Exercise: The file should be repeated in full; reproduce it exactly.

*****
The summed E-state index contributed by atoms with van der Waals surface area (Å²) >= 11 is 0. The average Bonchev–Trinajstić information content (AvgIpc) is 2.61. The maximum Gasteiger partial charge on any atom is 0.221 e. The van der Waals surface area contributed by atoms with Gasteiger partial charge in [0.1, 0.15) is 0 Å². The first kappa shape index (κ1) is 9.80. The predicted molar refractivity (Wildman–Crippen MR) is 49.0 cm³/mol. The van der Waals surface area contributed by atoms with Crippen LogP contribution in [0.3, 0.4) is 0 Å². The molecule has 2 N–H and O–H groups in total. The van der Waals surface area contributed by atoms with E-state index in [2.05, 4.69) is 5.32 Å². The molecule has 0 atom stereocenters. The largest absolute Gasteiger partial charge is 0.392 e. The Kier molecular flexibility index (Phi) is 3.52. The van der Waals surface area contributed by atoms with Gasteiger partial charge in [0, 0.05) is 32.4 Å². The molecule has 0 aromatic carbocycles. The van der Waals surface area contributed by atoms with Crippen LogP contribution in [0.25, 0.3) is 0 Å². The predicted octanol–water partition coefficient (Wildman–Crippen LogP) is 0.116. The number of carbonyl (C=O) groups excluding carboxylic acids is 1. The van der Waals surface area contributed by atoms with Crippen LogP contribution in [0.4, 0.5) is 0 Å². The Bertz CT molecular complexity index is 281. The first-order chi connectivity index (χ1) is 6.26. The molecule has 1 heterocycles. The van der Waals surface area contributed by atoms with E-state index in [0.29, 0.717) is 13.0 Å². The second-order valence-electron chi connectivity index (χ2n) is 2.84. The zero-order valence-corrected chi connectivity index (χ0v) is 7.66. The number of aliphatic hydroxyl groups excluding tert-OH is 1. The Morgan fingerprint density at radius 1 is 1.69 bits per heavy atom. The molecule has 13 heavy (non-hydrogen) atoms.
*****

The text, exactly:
The summed E-state index contributed by atoms with van der Waals surface area (Å²) >= 11 is 0. The average Bonchev–Trinajstić information content (AvgIpc) is 2.61. The maximum Gasteiger partial charge on any atom is 0.221 e. The van der Waals surface area contributed by atoms with Gasteiger partial charge in [0.1, 0.15) is 0 Å². The first kappa shape index (κ1) is 9.80. The predicted molar refractivity (Wildman–Crippen MR) is 49.0 cm³/mol. The van der Waals surface area contributed by atoms with Crippen LogP contribution in [0.3, 0.4) is 0 Å². The molecule has 2 N–H and O–H groups in total. The van der Waals surface area contributed by atoms with E-state index in [2.05, 4.69) is 5.32 Å². The molecule has 0 atom stereocenters. The largest absolute Gasteiger partial charge is 0.392 e. The Kier molecular flexibility index (Phi) is 3.52. The van der Waals surface area contributed by atoms with Gasteiger partial charge in [0, 0.05) is 32.4 Å². The molecule has 0 aromatic carbocycles. The van der Waals surface area contributed by atoms with Crippen LogP contribution in [0.25, 0.3) is 0 Å². The predicted octanol–water partition coefficient (Wildman–Crippen LogP) is 0.116. The number of carbonyl (C=O) groups excluding carboxylic acids is 1. The van der Waals surface area contributed by atoms with Crippen LogP contribution in [0.4, 0.5) is 0 Å². The Bertz CT molecular complexity index is 281. The first-order chi connectivity index (χ1) is 6.26. The molecule has 1 heterocycles. The van der Waals surface area contributed by atoms with E-state index in [0.29, 0.717) is 13.0 Å². The second-order valence-electron chi connectivity index (χ2n) is 2.84. The zero-order valence-corrected chi connectivity index (χ0v) is 7.66. The number of aliphatic hydroxyl groups excluding tert-OH is 1. The Morgan fingerprint density at radius 1 is 1.69 bits per heavy atom. The molecule has 13 heavy (non-hydrogen) atoms.